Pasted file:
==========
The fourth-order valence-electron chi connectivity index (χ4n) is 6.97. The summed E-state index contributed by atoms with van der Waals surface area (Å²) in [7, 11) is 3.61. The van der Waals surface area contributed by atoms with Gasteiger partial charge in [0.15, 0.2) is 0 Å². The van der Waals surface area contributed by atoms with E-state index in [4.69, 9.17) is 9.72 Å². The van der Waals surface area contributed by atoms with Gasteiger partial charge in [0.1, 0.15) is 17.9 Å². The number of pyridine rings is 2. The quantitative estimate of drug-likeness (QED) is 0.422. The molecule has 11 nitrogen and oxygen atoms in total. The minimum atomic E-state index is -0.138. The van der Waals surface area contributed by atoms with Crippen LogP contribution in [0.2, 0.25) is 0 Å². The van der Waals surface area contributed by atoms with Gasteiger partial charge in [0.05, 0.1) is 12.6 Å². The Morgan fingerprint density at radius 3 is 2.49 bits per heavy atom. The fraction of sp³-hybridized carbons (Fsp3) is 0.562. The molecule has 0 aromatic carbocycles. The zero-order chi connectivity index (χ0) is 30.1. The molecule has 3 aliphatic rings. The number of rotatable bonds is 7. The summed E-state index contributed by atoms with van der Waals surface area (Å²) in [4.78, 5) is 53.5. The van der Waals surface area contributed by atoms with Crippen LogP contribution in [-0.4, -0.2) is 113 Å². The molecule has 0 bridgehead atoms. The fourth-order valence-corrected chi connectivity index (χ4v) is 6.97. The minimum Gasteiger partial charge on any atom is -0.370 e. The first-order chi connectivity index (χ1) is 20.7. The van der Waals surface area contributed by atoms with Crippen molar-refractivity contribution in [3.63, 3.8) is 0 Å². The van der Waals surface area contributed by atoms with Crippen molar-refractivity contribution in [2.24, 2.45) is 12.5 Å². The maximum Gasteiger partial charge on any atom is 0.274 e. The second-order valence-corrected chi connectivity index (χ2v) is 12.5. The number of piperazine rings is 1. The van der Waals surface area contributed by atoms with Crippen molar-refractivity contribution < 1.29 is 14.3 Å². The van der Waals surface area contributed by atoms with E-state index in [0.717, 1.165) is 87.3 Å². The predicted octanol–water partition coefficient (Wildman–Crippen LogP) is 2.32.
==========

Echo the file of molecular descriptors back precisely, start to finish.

The fourth-order valence-electron chi connectivity index (χ4n) is 6.97. The summed E-state index contributed by atoms with van der Waals surface area (Å²) in [7, 11) is 3.61. The van der Waals surface area contributed by atoms with Gasteiger partial charge in [0.15, 0.2) is 0 Å². The van der Waals surface area contributed by atoms with E-state index in [4.69, 9.17) is 9.72 Å². The van der Waals surface area contributed by atoms with Gasteiger partial charge in [0.1, 0.15) is 17.9 Å². The number of pyridine rings is 2. The quantitative estimate of drug-likeness (QED) is 0.422. The molecule has 11 nitrogen and oxygen atoms in total. The minimum atomic E-state index is -0.138. The van der Waals surface area contributed by atoms with Crippen LogP contribution in [0.2, 0.25) is 0 Å². The van der Waals surface area contributed by atoms with Gasteiger partial charge in [0.05, 0.1) is 12.6 Å². The Morgan fingerprint density at radius 3 is 2.49 bits per heavy atom. The fraction of sp³-hybridized carbons (Fsp3) is 0.562. The molecule has 0 aromatic carbocycles. The zero-order chi connectivity index (χ0) is 30.1. The molecule has 3 aliphatic rings. The number of rotatable bonds is 7. The summed E-state index contributed by atoms with van der Waals surface area (Å²) in [4.78, 5) is 53.5. The van der Waals surface area contributed by atoms with Crippen LogP contribution in [-0.4, -0.2) is 113 Å². The molecule has 0 bridgehead atoms. The fourth-order valence-corrected chi connectivity index (χ4v) is 6.97. The minimum Gasteiger partial charge on any atom is -0.370 e. The first-order chi connectivity index (χ1) is 20.7. The van der Waals surface area contributed by atoms with Crippen molar-refractivity contribution in [3.63, 3.8) is 0 Å². The van der Waals surface area contributed by atoms with Crippen molar-refractivity contribution in [2.24, 2.45) is 12.5 Å². The maximum Gasteiger partial charge on any atom is 0.274 e. The second-order valence-corrected chi connectivity index (χ2v) is 12.5. The number of piperazine rings is 1. The van der Waals surface area contributed by atoms with Crippen molar-refractivity contribution < 1.29 is 14.3 Å². The van der Waals surface area contributed by atoms with E-state index in [0.717, 1.165) is 87.3 Å². The predicted octanol–water partition coefficient (Wildman–Crippen LogP) is 2.32.